5/18/17 // Technical Sincerity with Gordon Ball

Posted May 16th, 2017 in News / Events

Technical Sincerity with Gordon Ball

Technical Sincerity with Gordon Ball
Thursday, May 18th, 2017 // 7:30pm
16 Sherman Street, San Francisco
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Please join Canyon Cinema for another installation of our Salon series with longtime Canyon filmmaker Gordon Ball.

Technical Sincerity

Georgia (4min, color, silent, 8mm)
Sitting (2min, color, silent, 16mm)
Father Movie (10min, color, silent, 8mm)
Enthusiasm (13min, color + B&W, sound 16mm)
Mexican Jail Footage (18min, color, sound, 16mm)
Millbrook (9min, color, sound, 16mm)

7:00pm- Doors
7:30pm* – Screening and discussion.
*Note: Street entrance locked at 7:30 – please arrive on time.

Filmmaker Gordon Ball in person. Ball will also be reading from his new short story collection On Tokyo’s Edge at City Lights Bookstore on Wednesday, May 17th at 7:00 PM. Click here for more details.

In 1980 Gordon Ball adopted a phrase from the Irish poet William Butler Yeats, “technical sincerity,” as touchstone for his first-person filmmaking. In his May 18 Salon the filmmaker will arrive in San Francisco to show and discuss six films from his body of work that exemplify this mode.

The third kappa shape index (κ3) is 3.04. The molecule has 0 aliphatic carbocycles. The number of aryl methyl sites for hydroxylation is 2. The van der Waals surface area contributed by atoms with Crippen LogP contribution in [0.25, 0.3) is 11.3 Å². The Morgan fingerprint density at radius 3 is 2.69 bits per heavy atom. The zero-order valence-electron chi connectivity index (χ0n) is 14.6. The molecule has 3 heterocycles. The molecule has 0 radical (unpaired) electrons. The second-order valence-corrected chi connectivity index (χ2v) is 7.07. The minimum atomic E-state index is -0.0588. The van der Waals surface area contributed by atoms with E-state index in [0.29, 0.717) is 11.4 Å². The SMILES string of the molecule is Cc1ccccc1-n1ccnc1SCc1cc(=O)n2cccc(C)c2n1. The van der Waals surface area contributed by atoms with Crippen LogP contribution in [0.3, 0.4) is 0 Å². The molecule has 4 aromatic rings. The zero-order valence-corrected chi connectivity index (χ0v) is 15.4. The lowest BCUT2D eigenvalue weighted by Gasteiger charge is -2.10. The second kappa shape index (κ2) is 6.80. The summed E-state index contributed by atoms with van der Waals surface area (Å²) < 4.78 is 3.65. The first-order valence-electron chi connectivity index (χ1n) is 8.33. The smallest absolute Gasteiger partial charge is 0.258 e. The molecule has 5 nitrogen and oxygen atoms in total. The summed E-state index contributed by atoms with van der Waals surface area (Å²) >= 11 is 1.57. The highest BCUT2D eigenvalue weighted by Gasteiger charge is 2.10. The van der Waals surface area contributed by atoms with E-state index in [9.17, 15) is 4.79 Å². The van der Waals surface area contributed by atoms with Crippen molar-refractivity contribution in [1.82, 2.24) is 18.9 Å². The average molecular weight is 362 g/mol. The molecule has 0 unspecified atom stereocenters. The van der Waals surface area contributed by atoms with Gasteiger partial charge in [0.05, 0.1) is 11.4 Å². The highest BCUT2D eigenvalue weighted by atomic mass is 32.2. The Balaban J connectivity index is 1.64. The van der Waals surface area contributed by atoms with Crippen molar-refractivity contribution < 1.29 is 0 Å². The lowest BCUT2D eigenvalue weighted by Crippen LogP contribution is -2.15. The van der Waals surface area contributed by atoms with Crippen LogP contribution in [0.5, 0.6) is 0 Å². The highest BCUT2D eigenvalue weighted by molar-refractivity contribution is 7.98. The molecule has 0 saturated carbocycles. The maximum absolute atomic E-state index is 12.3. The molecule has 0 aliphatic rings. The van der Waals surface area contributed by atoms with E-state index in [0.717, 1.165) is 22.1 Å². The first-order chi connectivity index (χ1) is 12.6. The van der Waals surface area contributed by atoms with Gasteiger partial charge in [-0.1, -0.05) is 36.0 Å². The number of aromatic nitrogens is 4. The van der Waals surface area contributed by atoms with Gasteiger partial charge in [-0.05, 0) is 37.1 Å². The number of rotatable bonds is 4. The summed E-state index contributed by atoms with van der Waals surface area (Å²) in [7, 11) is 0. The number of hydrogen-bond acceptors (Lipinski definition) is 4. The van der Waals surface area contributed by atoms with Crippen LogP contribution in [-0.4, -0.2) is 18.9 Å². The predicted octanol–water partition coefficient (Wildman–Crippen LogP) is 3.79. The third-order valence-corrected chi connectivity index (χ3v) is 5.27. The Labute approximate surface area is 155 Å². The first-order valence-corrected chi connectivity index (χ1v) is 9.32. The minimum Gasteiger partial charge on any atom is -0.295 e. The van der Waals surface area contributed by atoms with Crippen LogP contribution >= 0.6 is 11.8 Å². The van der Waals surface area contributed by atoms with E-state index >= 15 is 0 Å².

“Technical Sincerity”
“Yesterday, a friend who had asked to use a film of mine in a program, said to me “Of course, as I’ve said before, the technique of the film (Father Movie) is nothing to write home about.” I answered, “Well yes but I think that’s what gives it its power—in other words, it doesn’t conform to any textbook standards, but instead to the heart, the experience of the event and my feelings toward it as I filmed.” And he agreed. For “Father Movie” is a film made (except for prelude) at my father’s death; long sequences of it were shot literally weeping & driving (one hand on camera, one on wheel) through town by old places he’d lived in. For such a mode or “technique,” so much the opposite of anything planned, I recall a prose line from Yeats: “When heroism returns to the age, its first sign shall be technical sincerity.” I’ve never entirely understood what Yeats meant, but as time’s passed the line’s last words have come to represent a kind of personal touchstone for art. Not for heroism—which I don’t understand—but to distinguish internal soul from external formula. Surely this is applicable in film, where almost any Hollywood or other “theatrical” movie works from the latter & those of our most masterful contemporaries—say Brakhage and Kubelka—invariably bear the stamp of the former. Fine or rough, heavy or ethereal, there is always at base an unregretful uncompromising heart & consciousness. It is negligent of all but its own earnest rhythmic awareness: and that, after all, may be what we were looking for—what one person and no other can give us.” – Gordon Ball (September 28, 1980, Chapel Hill)